Because video isn't a perfect 30 frames per second, but rather 29.97*, syncing audio with a film transfer gets a little more complicated. Now you've got a video version of the film which is ALMOST real-time, but not quite. The difference isn't noticable by watching the picture only, but it presents a problem when trying to syncronize the sound track to the picture. If you don't slow down the sound accordingly, you will notice that the sound seems to drift away from the picture after 30 seconds or so. The difference in the rates is exactly the same as the difference between DROP FRAME and NON DROP FRAME video time code (0.03 frames per second). The drift would add-up to 18 frames every ten minutes.
*The true rate is of NTSC color video is 29.97002617 Hz which results in a discrepancy of 2.261 frames over 24 hours.
Put yet ANOTHER way, if you were to simultaneously play (1) the original film footage, (2) the video version of the film, and (3) the field sound , all at the same time, the film and field sound would stay in sync, but the video version would be a tad slower, noticably so after 30 to 60 seconds had passed.
So, because the film runs a little slower than 24 fps during the tape transfer, the sound must be slowed down slightly when placed in sync on a video copy of a film.**
** NOTE: If the film was shot at 30 fps, then the audio must have a x.999 speed adjustment because the film will be running at 29.97 fps when transferred to video.
** NOTE: If the film was shot at 24 fps, then the audio must have a x.999 speed adjustment because the film will be running at 23.976 fps when transferred to video.
In any event, unless the film was not shot at 23.976, or 29.97 fps, a x.999 speed alteration in the audio must occur in order for teh sound to sync up to the video transfer.
So what to do?
*If the field audio carries a 60Hz pilot tone (which is what most Nagras use to keep the motor going at a constant speed) you must lock the player to an external 59.94 Hz crystal to slow it down.
*If the field audio uses time code for sync (which is how many DATs work) and the time code on the tape is 30 fps, resolve it to 29.97 to slow it down.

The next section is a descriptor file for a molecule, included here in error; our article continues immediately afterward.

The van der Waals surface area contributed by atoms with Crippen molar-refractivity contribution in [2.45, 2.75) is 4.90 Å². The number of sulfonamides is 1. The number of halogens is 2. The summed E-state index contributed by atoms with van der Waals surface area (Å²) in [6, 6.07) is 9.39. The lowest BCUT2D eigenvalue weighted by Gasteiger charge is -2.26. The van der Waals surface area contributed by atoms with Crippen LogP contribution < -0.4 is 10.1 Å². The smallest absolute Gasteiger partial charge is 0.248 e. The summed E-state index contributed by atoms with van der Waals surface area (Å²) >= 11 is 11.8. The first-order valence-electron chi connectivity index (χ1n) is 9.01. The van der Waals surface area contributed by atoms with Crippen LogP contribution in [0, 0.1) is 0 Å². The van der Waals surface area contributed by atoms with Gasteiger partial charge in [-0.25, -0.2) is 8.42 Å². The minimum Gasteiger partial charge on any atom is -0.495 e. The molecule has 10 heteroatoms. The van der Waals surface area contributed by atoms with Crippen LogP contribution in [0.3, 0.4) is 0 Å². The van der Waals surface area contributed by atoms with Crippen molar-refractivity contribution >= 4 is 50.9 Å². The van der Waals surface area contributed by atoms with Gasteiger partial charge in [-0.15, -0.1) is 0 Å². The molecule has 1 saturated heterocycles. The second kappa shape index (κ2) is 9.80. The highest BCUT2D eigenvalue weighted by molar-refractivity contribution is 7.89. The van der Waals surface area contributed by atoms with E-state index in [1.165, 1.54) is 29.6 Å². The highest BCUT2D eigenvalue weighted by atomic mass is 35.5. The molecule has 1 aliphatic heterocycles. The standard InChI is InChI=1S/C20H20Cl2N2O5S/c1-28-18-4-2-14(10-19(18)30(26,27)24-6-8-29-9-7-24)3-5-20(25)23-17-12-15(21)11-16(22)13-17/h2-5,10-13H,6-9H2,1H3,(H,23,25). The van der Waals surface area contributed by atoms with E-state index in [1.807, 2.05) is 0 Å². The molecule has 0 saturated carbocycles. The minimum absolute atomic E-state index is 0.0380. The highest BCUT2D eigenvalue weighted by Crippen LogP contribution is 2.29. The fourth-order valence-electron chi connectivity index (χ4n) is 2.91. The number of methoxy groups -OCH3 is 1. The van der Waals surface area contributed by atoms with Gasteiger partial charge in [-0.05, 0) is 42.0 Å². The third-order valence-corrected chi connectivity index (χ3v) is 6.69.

NOTE: Digital field audio can also be speed-altered by changing the playback rate. (i.e. audio sampled at 44.1 KHz can be played at 44.056 KHz, or audio sampled at 48 KHz can be played at 47.952 KHz )
Fixing the sound on an Avid, or w/ProTools.
(ProTools is a non-linear SOUND design program which is often used in conjunction with the Avid. Other non-linear sound design software packages include AudioVision, Sonic Solutions and Deck II.)
If the audio was placed in sync on the video by a transfer facility, and the picture and track are digitized to the Avid together from that tape, set the ProTools hardware pulldown at x.99. This actually speeds the audio back up to its original rate because the Avid then plays the film at its original 24 fps. (by sampling at 44.056 KHz or 47.952 KHz)
For a film project where analog audio is transferred directly to the Avid for autosyncing to picture, no speed correction is required because the Avid then plays the film at its original 24 fps. (set the ProTools hardware pulldown at x1.0)
For a film project where digital audio is transferred directly to the Avid for autosyncing to picture, no speed correction is required because the Avid then plays the film at its original 24 fps; therefore, the audio playing at its original rate will sync to the picture. (the ProTools hardware pulldown is of no matter because the clock will detect and lock to the sample rate of the incoming digital audio; use Pro Tools Setup to arrange digital input).
Questions about sync?
Back to the Pulldown Explained page.